In view of the fact that PSUs are now expected to survive on their own and there is no state support, they have very few options and there is a need to balance the usage of contract labour against any direct violation of law. The following steps may be considered by them to find a working way, at least for the time being, till clear and effective government policies come out.
1. To assess and classify regular posts/vacancies concerning jobs of perennial nature as opposed to work of casual nature.
2. To avoid recruitment of contract labour against regular posts/ vacancies. Regular posts/vacancies to be filled up through prescribed rules and regular mode in keeping with the extant recruitment rules.
3. To use contract labour only as a supplement preferably through an independent contractor who is made responsible for the result/execution of the job/work assigned rather than being a mere camouflage.
4. To engage contract labour only by adhering to the relevant rules, GFRs, tender norms, if any, and/or other applicable rules/norms and not by private treaty.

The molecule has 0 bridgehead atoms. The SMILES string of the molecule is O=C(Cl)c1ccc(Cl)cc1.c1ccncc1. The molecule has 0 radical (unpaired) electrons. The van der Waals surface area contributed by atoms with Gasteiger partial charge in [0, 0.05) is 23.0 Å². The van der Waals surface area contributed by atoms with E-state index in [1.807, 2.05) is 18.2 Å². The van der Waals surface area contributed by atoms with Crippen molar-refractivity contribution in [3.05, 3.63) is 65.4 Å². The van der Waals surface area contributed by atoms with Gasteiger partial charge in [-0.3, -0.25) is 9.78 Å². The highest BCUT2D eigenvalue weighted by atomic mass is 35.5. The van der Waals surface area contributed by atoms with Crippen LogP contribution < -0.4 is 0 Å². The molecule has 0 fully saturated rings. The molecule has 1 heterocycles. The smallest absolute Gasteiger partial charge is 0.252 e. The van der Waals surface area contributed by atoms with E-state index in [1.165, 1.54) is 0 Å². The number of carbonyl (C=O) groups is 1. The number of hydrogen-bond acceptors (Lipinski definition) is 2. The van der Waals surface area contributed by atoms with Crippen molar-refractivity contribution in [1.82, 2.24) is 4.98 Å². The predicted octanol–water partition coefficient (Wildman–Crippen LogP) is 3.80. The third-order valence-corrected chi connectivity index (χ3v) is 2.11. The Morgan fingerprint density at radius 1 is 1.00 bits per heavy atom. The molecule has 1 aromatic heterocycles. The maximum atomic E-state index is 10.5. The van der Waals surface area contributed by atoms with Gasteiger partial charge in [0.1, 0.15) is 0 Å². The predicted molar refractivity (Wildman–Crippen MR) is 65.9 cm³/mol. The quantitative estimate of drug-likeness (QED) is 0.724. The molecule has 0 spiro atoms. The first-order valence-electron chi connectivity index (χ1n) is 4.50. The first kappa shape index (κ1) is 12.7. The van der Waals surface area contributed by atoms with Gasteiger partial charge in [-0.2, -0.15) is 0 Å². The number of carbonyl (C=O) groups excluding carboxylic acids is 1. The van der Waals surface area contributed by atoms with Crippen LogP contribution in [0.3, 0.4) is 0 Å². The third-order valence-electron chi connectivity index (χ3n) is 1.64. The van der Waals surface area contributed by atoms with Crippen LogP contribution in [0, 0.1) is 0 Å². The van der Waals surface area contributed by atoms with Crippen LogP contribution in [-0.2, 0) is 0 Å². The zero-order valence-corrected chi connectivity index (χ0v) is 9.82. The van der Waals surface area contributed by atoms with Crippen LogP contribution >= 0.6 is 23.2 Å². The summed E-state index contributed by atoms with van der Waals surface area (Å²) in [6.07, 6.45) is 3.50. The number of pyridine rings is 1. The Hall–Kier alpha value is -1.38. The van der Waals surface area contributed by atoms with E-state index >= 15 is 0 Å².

5. To address the One-Time Measure and Cut-off Date as postulated in Umadevi’s case.
6. No past regularization to be re-opened, if the same is not sub-judice.
Real life ground reality thus seems to have moved on a lot from the days of the Gammon India case that we had begun with. Exigencies of competing enterprises and challenges thrown up by globalization and cheaper imports have resulted in all-round cost cutting. The warp in the approach of industry, even PSUs, towards contract labour is noticeable and an appropriate policy is required to balance the legal aspects. But to escape the ambit of legal restrictions, many PSUs are now thinking of shifting to manpower contracts instead of job contracts.
View Expressed are writers' work The topic discussed here is a brief of the subject matter and should not be substituted as proper legal advice. If a matter comes up under this topic then it is strictly advisable to consult a professional for advice and for the procedure and practice to be followed.